The governors of Colorado and Oklahoma held a meeting with executives from General Motors Co., Ford Motor Co. and Chrysler Group LLC to ask for more cars and trucks that run on compressed natural gas-powered engines. Colorado and Oklahoma joined 11 other states, most of which are rich with natural-gas stockpiles, in committing to purchase thousands of CNG-powered vehicles annually for their fleets. According to the governors, choosing CNG as fuel is patriotic and non-partisan, as marketable reserves of natural gas in the U.S. have increased and its per-gallon price has dropped compared with gasoline or diesel.
Colorado Gov. John Hickenlooper and Oklahoma Gov. Mary Fallin met with groups that include Steve Carlisle, a vice president in GM; Mark Fields, president of the Americas for Ford; and Peter Grady, head of dealer networks in Chrysler. The states are expected to issue a joint request for proposals on July 24, 2012. Hickenlooper said in an interview with Bloomberg that the states want to partner with Detroit carmakers in a form of business proposition.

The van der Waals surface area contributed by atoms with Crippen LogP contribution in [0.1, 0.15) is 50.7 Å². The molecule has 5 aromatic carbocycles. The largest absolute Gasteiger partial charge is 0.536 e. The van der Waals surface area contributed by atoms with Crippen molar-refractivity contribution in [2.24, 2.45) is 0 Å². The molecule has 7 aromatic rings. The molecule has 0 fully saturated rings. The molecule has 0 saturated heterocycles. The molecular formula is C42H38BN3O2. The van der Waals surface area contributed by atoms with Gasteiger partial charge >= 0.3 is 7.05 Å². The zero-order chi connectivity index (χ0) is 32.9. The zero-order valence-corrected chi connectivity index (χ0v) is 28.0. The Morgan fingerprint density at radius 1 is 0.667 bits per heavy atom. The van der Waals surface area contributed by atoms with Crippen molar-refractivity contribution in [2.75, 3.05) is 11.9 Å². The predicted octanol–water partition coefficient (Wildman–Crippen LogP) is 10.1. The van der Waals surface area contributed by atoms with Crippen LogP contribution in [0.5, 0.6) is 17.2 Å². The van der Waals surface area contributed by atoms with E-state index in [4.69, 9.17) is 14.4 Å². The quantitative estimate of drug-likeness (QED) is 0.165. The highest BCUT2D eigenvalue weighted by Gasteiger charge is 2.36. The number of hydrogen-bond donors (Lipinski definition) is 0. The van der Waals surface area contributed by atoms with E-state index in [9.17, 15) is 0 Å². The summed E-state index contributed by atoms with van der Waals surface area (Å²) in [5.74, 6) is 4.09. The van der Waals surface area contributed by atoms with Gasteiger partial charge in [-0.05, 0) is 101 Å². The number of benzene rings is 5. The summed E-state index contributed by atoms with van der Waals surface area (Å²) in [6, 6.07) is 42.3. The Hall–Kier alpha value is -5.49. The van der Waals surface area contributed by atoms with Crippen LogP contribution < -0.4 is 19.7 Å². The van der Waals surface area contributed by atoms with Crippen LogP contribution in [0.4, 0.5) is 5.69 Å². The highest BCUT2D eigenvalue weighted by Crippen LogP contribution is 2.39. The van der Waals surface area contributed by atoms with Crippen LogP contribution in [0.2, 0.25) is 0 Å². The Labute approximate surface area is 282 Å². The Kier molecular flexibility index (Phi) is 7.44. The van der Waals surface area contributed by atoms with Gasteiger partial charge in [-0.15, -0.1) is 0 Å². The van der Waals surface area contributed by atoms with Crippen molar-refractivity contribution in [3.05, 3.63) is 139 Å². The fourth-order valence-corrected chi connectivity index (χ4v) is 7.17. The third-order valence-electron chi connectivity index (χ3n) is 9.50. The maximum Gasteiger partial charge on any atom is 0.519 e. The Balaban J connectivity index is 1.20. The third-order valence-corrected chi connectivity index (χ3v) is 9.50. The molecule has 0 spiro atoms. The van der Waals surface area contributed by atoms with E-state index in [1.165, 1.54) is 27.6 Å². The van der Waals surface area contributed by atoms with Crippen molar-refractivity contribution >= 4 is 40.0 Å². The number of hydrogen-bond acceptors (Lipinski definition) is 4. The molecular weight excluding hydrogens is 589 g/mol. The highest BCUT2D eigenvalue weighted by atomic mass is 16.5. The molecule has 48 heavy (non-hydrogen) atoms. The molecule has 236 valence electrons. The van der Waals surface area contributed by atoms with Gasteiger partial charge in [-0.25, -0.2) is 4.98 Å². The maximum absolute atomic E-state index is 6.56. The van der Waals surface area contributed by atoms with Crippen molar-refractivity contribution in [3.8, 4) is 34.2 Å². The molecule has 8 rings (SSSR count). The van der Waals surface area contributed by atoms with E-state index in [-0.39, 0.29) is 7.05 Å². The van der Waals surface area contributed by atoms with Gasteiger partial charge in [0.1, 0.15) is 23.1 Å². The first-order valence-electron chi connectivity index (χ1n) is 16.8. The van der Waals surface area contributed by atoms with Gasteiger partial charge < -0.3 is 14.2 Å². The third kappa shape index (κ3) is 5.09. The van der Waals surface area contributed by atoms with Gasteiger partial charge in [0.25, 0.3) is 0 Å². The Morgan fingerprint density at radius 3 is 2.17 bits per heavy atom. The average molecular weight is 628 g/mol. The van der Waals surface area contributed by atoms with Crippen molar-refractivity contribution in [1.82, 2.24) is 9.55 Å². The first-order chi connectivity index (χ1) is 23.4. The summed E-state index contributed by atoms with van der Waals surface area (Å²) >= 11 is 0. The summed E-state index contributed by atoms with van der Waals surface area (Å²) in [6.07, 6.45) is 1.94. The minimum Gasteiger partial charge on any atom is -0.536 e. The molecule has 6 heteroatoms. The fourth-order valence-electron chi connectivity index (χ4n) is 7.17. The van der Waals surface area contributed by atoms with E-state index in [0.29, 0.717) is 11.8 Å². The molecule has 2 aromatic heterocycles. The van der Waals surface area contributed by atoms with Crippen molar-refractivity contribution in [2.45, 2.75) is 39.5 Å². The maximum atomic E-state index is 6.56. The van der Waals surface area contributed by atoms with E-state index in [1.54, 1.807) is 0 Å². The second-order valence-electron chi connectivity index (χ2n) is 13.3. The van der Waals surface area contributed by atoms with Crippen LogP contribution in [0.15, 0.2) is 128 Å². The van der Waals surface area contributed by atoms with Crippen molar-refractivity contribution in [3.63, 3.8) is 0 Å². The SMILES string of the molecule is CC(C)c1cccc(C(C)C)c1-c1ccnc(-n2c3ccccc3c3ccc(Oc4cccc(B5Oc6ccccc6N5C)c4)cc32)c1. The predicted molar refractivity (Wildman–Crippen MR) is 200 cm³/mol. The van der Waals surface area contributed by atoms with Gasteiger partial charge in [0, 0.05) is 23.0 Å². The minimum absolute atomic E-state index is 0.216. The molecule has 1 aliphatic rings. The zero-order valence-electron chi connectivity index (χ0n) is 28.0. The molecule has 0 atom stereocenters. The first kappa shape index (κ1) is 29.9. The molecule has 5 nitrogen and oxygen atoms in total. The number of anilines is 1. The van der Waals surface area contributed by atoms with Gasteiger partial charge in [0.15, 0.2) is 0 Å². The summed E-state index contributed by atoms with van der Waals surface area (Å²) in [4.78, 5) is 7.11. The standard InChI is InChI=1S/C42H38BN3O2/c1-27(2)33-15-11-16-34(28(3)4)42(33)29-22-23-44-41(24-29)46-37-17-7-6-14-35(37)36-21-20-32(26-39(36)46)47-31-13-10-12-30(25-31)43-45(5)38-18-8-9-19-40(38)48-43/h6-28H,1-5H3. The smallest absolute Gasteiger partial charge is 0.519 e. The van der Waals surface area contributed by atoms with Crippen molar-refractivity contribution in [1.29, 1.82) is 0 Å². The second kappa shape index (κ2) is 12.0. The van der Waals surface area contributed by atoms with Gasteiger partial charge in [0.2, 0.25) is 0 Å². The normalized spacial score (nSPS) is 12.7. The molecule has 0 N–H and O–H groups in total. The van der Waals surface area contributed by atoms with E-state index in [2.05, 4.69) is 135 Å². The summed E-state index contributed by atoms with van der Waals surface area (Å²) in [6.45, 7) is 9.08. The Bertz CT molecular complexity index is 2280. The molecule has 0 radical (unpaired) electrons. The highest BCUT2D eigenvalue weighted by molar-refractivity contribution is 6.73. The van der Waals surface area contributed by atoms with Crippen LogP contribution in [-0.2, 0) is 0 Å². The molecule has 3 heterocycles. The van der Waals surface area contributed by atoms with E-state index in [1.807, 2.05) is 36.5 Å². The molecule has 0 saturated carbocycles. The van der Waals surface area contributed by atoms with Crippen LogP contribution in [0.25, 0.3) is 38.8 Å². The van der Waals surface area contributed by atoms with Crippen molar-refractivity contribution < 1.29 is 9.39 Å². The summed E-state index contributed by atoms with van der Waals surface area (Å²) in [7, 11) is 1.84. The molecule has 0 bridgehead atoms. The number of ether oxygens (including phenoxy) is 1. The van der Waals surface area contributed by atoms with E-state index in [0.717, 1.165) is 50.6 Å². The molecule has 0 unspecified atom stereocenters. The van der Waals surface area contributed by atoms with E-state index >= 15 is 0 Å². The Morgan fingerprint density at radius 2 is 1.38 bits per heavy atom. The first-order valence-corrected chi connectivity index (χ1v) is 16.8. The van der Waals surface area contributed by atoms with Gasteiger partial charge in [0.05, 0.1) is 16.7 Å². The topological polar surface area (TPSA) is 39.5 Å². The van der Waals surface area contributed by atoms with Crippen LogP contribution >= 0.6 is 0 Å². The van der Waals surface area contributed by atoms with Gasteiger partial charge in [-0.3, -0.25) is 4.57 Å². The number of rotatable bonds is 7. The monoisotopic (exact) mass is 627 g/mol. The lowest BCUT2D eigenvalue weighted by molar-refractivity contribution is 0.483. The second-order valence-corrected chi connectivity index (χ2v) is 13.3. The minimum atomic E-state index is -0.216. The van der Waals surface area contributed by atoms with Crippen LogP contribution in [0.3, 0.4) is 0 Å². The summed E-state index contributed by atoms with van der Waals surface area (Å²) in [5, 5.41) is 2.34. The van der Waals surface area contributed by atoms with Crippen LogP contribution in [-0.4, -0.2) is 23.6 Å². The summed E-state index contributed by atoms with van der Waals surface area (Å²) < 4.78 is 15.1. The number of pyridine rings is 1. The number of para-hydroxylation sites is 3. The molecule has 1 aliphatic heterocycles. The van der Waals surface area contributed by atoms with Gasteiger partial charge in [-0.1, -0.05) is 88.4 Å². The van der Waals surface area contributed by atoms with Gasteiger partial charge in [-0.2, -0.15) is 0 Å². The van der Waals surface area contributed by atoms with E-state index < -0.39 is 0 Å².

The US is currently the world’s largest producer of natural gas, thanks to a massive supply of natural gas from North America's shale rocks. This huge supply has forced natural gas prices to record discounts versus crude oil. In a speech in January, US President Barack Obama called the country the "Saudi Arabia of natural gas." He likewise urged companies and the federal government to purchase more vehicles powered by compressed natural gas for their fleets. Sam Brothwell, a senior utility analyst for Bloomberg Industries remarked that the issue is not the supply of natural gas, but the demand for the fuel. This situation is what forced gas-producing states to call for a new end-use for CNG.